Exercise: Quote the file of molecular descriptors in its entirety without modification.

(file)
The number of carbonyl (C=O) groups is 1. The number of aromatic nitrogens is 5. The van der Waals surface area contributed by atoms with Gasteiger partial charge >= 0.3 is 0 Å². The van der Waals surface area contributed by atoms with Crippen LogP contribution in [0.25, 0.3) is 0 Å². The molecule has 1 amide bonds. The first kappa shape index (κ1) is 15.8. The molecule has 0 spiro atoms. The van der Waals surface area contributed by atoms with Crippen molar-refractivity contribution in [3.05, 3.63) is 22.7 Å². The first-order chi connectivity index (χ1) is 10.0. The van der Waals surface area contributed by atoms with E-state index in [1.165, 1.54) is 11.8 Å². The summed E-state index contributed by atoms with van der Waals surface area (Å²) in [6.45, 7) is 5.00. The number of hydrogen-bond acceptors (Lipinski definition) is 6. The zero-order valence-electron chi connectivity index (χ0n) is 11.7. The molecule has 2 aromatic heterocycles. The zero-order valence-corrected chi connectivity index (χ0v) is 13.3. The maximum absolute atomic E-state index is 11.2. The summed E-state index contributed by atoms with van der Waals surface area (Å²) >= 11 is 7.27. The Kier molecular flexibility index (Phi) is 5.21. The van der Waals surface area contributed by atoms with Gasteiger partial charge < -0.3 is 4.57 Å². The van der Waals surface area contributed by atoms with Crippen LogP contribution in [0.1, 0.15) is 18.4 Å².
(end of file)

The number of carbonyl (C=O) groups is 1. The number of aromatic nitrogens is 5. The van der Waals surface area contributed by atoms with Gasteiger partial charge >= 0.3 is 0 Å². The van der Waals surface area contributed by atoms with Crippen LogP contribution in [0.25, 0.3) is 0 Å². The molecule has 1 amide bonds. The first kappa shape index (κ1) is 15.8. The molecule has 0 spiro atoms. The van der Waals surface area contributed by atoms with Crippen molar-refractivity contribution in [3.05, 3.63) is 22.7 Å². The first-order chi connectivity index (χ1) is 10.0. The van der Waals surface area contributed by atoms with E-state index in [1.165, 1.54) is 11.8 Å². The summed E-state index contributed by atoms with van der Waals surface area (Å²) in [6.45, 7) is 5.00. The number of hydrogen-bond acceptors (Lipinski definition) is 6. The zero-order valence-electron chi connectivity index (χ0n) is 11.7. The molecule has 2 aromatic heterocycles. The zero-order valence-corrected chi connectivity index (χ0v) is 13.3. The maximum absolute atomic E-state index is 11.2. The summed E-state index contributed by atoms with van der Waals surface area (Å²) >= 11 is 7.27. The Kier molecular flexibility index (Phi) is 5.21. The van der Waals surface area contributed by atoms with Gasteiger partial charge < -0.3 is 4.57 Å². The van der Waals surface area contributed by atoms with Crippen LogP contribution in [0.1, 0.15) is 18.4 Å².